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Population: 5.5 million
Internet penetration: 90%

In a year of political crisis, September’s premature elections saw the return of Robert Fico as Prime Minister, five years after being forced out by street protests following the murder of journalist Ján Kuciak. An attempted assassination of the Prime Minister in May 2024 was met by unqualified expressions of solidarity across the media and wider society.

The autumn parliamentary election took place in a climate of outright hostility towards the media by certain political parties, and the campaign provided further evidence that some politicians no longer see participation in set-piece television debates on the main terrestrial TV stations as essential. Robert Fico and other leading politicians from Smer and the Slovak National Party (SNP) believe they have more to lose than gain from critical questioning and direct confrontation with opponents, when they can get uncritical exposure in partisan, self-styled ‘alternative’ media and/or rely on their large social media followings (nearly 7 million interactions on Fico’s Facebook profile in 2023).

Shortly before the elections a recording emerged purporting to show Michal Šimečka, leader of Progressive Slovakia, a party in second place in the opinion polls, and Monika Tódová, a journalist at Denník N, conspiring to influence the election.1 Although the recording was quickly identified as a deepfake by both civil society and police fact-checkers, at whose behest most social networks blocked it, the hoax had already gained such traction on Telegram, Instagram, TikTok, Facebook, and YouTube that it was the most viral social media post of the whole campaign.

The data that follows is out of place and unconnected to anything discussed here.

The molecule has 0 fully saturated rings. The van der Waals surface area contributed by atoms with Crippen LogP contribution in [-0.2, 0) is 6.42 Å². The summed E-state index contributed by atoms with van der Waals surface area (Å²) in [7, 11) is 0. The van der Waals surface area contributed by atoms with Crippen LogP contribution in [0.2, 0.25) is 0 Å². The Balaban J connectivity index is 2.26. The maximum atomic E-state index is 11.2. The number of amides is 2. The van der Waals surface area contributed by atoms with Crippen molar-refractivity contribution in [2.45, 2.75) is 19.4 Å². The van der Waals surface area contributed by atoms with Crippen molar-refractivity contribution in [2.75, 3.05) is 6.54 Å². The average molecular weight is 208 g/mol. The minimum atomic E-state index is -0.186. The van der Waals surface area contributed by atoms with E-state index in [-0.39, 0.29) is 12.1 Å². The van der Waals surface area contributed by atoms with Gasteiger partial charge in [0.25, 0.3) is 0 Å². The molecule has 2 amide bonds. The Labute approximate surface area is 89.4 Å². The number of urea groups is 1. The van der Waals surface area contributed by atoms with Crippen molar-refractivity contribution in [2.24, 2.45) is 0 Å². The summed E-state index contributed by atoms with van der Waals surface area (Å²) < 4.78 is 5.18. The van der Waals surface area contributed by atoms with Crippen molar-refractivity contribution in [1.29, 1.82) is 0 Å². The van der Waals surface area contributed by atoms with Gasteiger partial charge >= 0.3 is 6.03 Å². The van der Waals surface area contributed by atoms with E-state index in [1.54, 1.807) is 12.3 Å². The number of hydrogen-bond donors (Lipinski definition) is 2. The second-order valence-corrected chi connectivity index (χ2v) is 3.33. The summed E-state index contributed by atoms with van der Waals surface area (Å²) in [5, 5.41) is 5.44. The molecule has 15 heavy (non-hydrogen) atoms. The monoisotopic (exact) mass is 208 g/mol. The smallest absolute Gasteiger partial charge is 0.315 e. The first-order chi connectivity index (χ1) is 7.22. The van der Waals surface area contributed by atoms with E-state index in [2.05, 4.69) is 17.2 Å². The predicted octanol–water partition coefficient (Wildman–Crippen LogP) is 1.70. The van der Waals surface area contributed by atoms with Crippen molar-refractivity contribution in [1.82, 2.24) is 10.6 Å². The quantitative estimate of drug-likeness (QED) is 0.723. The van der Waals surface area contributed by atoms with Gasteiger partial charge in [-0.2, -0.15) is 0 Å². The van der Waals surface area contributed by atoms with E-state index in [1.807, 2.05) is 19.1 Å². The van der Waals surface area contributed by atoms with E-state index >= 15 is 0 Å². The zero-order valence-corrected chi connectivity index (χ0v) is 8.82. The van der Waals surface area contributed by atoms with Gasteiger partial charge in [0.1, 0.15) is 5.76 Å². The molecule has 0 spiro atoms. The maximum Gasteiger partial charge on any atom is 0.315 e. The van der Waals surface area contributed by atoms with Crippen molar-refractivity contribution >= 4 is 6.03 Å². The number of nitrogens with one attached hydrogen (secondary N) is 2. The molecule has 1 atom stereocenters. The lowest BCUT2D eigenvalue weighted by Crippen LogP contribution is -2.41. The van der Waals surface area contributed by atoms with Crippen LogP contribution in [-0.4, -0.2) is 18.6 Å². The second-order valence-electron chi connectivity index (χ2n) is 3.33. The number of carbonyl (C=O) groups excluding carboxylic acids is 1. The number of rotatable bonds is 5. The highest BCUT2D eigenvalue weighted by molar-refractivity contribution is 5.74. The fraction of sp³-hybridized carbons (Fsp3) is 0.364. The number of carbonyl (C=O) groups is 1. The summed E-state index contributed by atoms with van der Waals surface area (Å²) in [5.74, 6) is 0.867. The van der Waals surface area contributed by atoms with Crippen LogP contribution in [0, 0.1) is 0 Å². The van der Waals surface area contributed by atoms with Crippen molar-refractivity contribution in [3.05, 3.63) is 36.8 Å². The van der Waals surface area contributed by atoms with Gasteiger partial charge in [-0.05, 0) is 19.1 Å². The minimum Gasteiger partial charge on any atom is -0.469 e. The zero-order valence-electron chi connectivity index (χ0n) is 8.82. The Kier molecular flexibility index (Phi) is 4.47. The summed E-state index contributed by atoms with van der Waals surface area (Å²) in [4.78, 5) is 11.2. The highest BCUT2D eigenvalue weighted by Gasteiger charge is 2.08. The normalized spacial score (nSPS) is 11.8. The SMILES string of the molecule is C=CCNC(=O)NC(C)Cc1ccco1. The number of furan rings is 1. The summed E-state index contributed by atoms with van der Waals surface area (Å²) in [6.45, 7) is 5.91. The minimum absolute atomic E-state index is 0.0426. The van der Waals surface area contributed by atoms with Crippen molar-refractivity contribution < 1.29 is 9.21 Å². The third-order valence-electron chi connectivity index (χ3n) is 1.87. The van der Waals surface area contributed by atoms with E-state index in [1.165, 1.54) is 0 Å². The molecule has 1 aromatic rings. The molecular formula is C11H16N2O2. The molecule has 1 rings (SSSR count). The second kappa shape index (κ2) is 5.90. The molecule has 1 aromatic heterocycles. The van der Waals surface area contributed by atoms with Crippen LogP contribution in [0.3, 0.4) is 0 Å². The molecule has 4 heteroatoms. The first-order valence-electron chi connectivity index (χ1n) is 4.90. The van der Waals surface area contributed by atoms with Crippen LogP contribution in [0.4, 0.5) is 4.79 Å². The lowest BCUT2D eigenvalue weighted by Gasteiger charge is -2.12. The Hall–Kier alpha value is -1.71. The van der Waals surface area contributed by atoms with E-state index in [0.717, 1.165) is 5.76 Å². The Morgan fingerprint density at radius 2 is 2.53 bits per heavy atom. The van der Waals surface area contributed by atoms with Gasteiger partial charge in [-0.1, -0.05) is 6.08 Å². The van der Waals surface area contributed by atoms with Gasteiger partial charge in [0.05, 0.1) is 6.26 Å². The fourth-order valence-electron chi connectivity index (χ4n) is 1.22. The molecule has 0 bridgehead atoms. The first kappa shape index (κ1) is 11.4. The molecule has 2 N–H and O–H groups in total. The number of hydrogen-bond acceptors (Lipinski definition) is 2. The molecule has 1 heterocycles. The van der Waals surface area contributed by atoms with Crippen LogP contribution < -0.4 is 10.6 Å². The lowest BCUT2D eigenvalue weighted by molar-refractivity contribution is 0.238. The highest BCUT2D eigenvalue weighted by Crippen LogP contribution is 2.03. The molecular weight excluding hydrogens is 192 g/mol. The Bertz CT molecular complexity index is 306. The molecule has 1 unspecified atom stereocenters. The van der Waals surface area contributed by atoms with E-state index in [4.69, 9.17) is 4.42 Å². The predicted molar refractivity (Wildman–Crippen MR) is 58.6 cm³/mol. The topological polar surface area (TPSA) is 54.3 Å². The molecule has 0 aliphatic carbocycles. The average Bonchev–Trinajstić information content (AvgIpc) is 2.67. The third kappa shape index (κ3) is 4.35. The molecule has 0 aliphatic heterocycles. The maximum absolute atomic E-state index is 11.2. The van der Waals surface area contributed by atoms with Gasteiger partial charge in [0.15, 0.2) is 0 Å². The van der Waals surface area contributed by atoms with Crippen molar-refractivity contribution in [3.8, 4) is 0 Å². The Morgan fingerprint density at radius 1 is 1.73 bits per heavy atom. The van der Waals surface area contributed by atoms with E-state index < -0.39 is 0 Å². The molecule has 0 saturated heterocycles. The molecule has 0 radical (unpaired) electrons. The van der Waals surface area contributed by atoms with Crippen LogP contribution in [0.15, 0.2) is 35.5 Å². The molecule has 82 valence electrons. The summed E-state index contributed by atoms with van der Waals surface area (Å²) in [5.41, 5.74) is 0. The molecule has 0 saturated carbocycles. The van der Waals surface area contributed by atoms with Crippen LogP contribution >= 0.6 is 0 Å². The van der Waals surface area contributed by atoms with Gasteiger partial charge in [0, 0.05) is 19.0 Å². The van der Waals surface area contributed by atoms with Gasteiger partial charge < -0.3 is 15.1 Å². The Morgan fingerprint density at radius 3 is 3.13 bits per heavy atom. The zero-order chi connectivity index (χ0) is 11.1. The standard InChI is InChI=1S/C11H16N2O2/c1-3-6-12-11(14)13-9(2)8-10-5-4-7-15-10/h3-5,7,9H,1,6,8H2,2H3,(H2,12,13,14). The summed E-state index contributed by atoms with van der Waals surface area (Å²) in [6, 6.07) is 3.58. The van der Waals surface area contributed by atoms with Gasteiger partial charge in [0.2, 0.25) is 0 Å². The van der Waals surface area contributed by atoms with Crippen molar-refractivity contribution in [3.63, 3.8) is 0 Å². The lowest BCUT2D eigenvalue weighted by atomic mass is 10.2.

Shortly after taking office, Prime Minister Fico ordered a review of media accreditation policy for government headquarters. Four organisations whom Fico regards as ‘unfriendly’ – TV Markíza, Denník N, Sme, and Aktuality – saw their accreditation temporarily withdrawn and ministers continue to refuse to answer their questions.

The attempted assassination of the Prime Minister at a meeting in Handlová has highlighted concerns about political polarisation with a parliamentary resolution calling for a de-escalation of tensions and a cessation of hate speech. This, however, did not prevent renewed attacks on the media by representatives of the ruling parties in the immediate aftermath.

Following last year’s licence fee abolition, Slovakia’s PSB RTVS was guaranteed at least 0.17% of the state budget, but after the elections this was cut to 0.12%. This will increase the organisation’s dependence on contracts with the state for specific ‘public interest’ programmes, allowing the government to directly influence programming.

The incoming government was known to be dissatisfied with RTVS and talked candidly about radical reforms. Initially it wanted to return to the pre-2010 structure of separate television and radio, which many saw as a ruse to allow the Director General to be replaced more easily. Andrej Danko, the leader of the SNP and deputy chair of parliament, said in an interview that he wants a ‘state broadcaster’ not a public service broadcaster.